This Is What Happens When A Woman Shares Her Story

(Sergey Zolkin/Unsplash)
(Sergey Zolkin/Unsplash)

The writer Kat Kinsman likes to say, “Don’t read the bottom half of the Internet.” And like many writers, I generally follow that advice. When you write for publication, your words go on to have lives of their own, apart from you and your personal experience — even if your personal experience is what you’re writing about. It’s not useful to get caught up in a back-and-forth with strangers on the Internet, even Cognoscenti readers.

But maybe there are exceptions.

A few days ago, I wrote a commentary for this website in the wake of the Harvey Weinstein sexual harassment allegations. I recalled an incident in which I had been harassed. The basic facts: I was a student; he was my professor. I was in my early 20s; he was in his 50s. He had invited me and a male student out for drinks. He drank too much; touched my arm and knee; made increasingly suggestive comments. I was nervous and upset, but the male student who was out with us later told me he had interpreted my reaction as trying to charm the professor. Even though my male peer was right there, he did not perceive what was happening to me as threatening. I’d thought I had an ally; I didn’t.

Why bring this story up now? I wanted to offer one small example of why someone might feel discouraged to speak up about harassment. I tried to show how I, like many women, had internalized the idea that I must have somehow invited the unwanted attention — that I must have said or done something wrong. Worse, in my anecdote the person who witnessed the event didn’t believe my experience. The entire thing had left me with a sense of shame, and over the years I told very few people what happened. But last week I took a deep breath and let readers react as they would.

As usual, I intended to avoid the comments. But soon friends began tipping me off that this time I should read them — if only because they were darkly instructive. My friends were right. These comments are an invaluable, if depressing, companion to my original piece. One could hardly hope for a better illustration of what people go through when they report sexual harassment.

These comments are an invaluable, if depressing, companion to my original piece.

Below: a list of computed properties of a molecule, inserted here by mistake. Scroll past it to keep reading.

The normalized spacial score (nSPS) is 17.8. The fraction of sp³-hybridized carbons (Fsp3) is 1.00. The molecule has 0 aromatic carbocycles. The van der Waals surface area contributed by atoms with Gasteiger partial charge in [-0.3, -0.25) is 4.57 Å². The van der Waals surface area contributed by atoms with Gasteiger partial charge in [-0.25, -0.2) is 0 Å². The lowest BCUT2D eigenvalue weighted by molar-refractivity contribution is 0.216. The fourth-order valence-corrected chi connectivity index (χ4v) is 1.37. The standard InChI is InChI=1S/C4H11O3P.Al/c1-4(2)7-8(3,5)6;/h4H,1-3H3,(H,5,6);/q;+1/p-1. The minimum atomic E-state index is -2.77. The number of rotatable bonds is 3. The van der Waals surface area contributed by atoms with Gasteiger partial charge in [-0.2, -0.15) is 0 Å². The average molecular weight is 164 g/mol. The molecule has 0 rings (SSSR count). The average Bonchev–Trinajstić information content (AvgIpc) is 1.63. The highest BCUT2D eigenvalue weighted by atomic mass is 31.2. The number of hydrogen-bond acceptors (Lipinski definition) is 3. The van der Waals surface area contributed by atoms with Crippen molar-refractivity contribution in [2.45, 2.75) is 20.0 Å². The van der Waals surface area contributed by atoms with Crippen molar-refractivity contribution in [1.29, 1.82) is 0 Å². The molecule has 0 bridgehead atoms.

So what were they? Reader reactions fell into several basic categories:

Victim blaming. One reader made note of the fact that the professor had suggested a venue with drinks. I should have seen that red flag and turned down the invitation. This is a straightforward example of blaming the victim. If she had only done/said/worn something different… No matter what the victim’s behavior, it’s always wrong to harass or assault. Full stop. I wonder how many people would tell a male student to turn down such an invitation.

Assumption of the woman’s dishonesty. “Really hard to relate to the woman in this situation,” one commenter said. “If someone made unwanted sexual passes at me (man or woman) I would not be giggling and acting charming.” The commenter held the male student’s perception as truth, over and above the rest of the essay detailing how nervous and frightened I was.

Minimizing. One reader commented that they didn’t understand what I was complaining about. “How was this incident so traumatic?” they asked. And yes — I was indeed lucky my story stopped where it did. But what the professor did was wrong, just as if it would have been if he had broken into my house and stolen something — even something small. Sexual harassment is illegal. No one would suggest people shouldn’t report a break-in. Why are we continually asked to overlook this type of wrong?

Refusing to acknowledge the power dynamic. “I always felt that any female student who was propositioned by a professor wielded considerable power in putting a black mark on a professor’s conduct,” one reader said. I was a young student and the professor was tenured faculty who had the power to enhance — or hinder — my academic career. But the reader only saw that I could have accused the professor of something (in this case, something he actually did), which meant I had more power, somehow. Another reader brought up Anita Hill as an example of the woman having more power than her harasser simply by virtue of raising any suggestion of impropriety, whether people believed her or not. The fact that Hill was not believed, and Thomas is now on the Supreme Court — one of the most powerful roles one can have — doesn’t factor in.

I’d like to be clear that I do not assume these commenters are any less well-intentioned than anyone else. The male peer in my story was generally a good guy, too. And as I say in the piece, my own first instinct was self-critical. I’ve seen many reactions to the Harvey Weinstein allegations that miss the mark, including from people I generally admire and agree with. We’re all part of the same culture here. We all have to work hard to overcome our ingrained sexism and misogyny.

Other readers posted supportive comments, attempting to speak up for me and, by extension, anyone in my position. I’m grateful for that. But I am also oddly grateful for the less supportive reactions. I want them to stand. I want people to see what happens when a woman voices her experience.

READ the original post here.


Headshot of Naomi Shulman

Naomi Shulman Cognoscenti contributor
Naomi Shulman lives with her daughters in Northampton, Massachusetts.



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